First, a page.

The MP for Cumbernauld, Kilsyth and Kirkintilloch East said he has held talks with several high-profile figures in the pensions and investment industries about charges and auto-enrolment, and it was clear that more needed to be done to help people prepare for retirement.
He said: “I welcome the moves made by Steve Webb, the pensions minister, to improve the state pension and to bring in auto-enrolment. I do believe pensions are the best way to save for retirement but they need to provide value for money. There must be better disclosure of pension costs and savers need to get a good deal.”
Mr McClymont described auto-enrolment as a “revolution” as it used Britain’s propensity to do nothing as a means to carry out a cultural shift – relying on people’s inertia when it comes to financial matters to get them saving into a workplace pension scheme.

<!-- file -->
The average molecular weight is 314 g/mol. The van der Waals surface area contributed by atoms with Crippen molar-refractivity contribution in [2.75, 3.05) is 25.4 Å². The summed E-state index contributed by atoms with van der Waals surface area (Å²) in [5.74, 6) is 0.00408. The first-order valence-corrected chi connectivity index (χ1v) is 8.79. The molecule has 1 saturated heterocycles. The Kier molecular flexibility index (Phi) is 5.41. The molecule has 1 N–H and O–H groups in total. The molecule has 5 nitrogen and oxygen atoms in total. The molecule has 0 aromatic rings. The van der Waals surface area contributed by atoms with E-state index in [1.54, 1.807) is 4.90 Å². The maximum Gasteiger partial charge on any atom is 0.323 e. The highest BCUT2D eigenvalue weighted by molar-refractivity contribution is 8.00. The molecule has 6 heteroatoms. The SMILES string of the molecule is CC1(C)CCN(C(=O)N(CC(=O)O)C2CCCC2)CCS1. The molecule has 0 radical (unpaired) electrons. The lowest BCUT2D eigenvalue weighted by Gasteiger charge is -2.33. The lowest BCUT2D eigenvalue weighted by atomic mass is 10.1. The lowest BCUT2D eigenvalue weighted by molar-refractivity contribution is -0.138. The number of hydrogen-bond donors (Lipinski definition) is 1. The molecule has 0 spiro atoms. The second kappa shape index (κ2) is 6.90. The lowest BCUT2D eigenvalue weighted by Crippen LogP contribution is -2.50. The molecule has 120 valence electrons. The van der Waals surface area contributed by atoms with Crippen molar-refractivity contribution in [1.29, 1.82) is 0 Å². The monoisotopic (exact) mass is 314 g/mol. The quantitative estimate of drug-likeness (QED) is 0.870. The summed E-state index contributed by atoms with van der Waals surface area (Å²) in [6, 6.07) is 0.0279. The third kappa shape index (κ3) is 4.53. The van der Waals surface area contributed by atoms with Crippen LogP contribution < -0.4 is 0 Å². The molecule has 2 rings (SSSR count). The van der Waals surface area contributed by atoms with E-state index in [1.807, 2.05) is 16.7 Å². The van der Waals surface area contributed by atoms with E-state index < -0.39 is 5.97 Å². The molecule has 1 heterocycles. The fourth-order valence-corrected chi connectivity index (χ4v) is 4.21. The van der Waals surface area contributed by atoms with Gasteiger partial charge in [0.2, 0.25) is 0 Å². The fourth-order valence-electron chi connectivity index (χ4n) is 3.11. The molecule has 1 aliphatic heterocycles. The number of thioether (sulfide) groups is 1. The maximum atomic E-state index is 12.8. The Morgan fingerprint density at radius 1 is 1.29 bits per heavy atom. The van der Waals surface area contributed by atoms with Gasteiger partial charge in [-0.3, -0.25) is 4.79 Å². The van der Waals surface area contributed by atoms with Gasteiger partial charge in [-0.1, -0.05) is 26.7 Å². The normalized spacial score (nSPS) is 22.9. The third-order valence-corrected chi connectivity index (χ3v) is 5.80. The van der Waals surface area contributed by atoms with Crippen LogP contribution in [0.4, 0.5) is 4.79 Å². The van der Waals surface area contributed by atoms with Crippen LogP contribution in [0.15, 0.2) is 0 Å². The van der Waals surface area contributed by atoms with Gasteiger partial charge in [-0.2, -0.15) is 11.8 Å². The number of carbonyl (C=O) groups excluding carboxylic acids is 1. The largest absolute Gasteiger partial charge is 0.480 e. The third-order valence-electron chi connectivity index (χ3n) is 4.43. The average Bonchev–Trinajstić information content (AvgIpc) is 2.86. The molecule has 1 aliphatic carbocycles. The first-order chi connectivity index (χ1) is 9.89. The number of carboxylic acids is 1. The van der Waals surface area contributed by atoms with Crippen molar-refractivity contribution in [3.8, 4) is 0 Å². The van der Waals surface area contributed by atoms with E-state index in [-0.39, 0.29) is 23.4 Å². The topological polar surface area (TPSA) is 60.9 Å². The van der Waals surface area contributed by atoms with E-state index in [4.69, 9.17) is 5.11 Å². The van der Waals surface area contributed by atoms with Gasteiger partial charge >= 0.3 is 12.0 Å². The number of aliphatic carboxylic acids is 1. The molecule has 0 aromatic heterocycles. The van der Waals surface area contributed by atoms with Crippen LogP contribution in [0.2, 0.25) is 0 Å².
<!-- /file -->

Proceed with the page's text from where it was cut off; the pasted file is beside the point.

However he said it was not enough to rely on inertia or the National Employment Savings Trust schemes to encourage people to save. He said there had to be change, there had to be transparency and the saver had to be “sovereign”.
Mr McClymont added: “There is a danger that this sounds like scaremongering, but politicians and providers must be certain that what we are pushing people towards is not misleading or unclear. Are active member discounts employed? Are they justifiable? Are there exit fees? Is there a standard, transparent fee structure?
“There is room for a lot more advice on pensions and people need to see how much they need to save and how much they can expect to receive in retirement. But on this matter of advice, especially with the smaller firms that will be made to offer an auto-enrolment scheme. These must be aligned with the saver’s interests, not the employers or the advisers.”
Roy McLoughlin, principal of London-based Master Adviser, said: “Auto-enrolment is going to prove to be a difficult issue for smaller employers, and especially with regard to part-time staff as it is difficult to get a straight answer as to what sort of pension part-timers will get.”